The PCR judge noted that the trial record did not establish that these alleged acts of retaliation were done at defendant's behest, and that it is speculative to assume that the jury was unduly swayed by such proofs. The PCR judge also fairly rejected defendant's claim that his trial counsel unwisely acknowledged during her opening statement that defendant's penis had been exposed in the kitchen on March 16, 2002, and that defendant had previously had a romantic relationship with the psychiatric nurse. These acknowledgments fall within the reasonable realm of trial strategy, in an effort by counsel to stave off more serious findings of wrongdoing by the jury. As the PCR judge aptly noted, defendant's "[t]rial counsel attempted to posit an alternative explanation for the circumstances that defendant had admitted in an attempt to mitigate the impact of defendant's admission to get the jury to return a guilty verdict on the lesser charge of lewdness." We also discern no professional misjudgment or actual prejudice in defense counsel's effort to try to impeach the nurse's credibility by suggesting that her testimony was affected by a terminated romantic relationship that she allegedly had with defendant.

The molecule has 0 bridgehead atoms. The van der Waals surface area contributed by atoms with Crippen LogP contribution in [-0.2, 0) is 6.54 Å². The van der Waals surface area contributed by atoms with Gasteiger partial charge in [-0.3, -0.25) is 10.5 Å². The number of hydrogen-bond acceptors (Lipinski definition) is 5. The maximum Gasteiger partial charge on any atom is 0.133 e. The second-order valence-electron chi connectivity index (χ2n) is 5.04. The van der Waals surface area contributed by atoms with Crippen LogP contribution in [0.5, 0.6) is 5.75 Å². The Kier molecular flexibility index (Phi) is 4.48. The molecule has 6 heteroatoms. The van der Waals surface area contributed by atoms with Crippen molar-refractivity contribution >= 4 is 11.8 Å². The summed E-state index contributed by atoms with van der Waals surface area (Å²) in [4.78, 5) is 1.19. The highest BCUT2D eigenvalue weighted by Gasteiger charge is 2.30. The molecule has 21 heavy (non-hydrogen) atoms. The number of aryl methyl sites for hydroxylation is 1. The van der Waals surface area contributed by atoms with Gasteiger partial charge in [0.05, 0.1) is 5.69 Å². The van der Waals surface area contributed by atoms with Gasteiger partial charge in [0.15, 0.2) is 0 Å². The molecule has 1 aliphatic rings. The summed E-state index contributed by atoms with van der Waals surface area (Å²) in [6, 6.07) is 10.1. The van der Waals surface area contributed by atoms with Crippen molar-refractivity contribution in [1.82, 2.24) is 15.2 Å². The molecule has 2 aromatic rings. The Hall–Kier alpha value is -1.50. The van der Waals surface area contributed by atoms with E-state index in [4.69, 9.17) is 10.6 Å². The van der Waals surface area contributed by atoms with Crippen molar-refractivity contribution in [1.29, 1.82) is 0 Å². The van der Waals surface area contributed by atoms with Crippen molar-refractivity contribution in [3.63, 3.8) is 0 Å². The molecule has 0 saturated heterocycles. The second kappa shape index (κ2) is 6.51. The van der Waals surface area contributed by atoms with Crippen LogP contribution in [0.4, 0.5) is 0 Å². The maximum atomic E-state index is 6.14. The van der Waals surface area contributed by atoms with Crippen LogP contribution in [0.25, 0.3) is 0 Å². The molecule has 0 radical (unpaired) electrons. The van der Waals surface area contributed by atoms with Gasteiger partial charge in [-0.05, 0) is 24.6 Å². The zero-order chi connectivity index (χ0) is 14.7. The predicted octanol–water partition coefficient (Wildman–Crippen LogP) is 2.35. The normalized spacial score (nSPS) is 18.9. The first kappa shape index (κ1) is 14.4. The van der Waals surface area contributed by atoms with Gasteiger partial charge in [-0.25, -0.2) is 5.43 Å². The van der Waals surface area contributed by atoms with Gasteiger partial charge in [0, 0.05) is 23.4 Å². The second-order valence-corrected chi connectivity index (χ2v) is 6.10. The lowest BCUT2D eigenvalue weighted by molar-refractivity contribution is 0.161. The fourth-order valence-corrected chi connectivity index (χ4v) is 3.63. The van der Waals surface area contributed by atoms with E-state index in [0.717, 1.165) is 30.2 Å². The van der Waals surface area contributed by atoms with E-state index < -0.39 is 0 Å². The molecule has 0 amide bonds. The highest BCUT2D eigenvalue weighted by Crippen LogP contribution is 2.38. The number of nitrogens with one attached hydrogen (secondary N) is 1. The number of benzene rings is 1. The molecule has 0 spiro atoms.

In sum, we concur with the PCR judge's considered assessment that "trial counsel used sound professional judgment and trial strategy in attacking [the indictment]." We further endorse the PCR judge's observation that "trial counsel mounted a strong, vigorous defense which resulted in acquittals on several counts of the indictment." Defendant failed to establish a prima facie case of ineffectiveness that would have justified a plenary hearing on his PCR application. See Statev. Preciose, 129 N.J. 451, 462-63 (1992).

The remaining arguments raised by defendant lack sufficient merit to be discussed in this opinion. R. 2:11-3(e)(2).

Affirmed.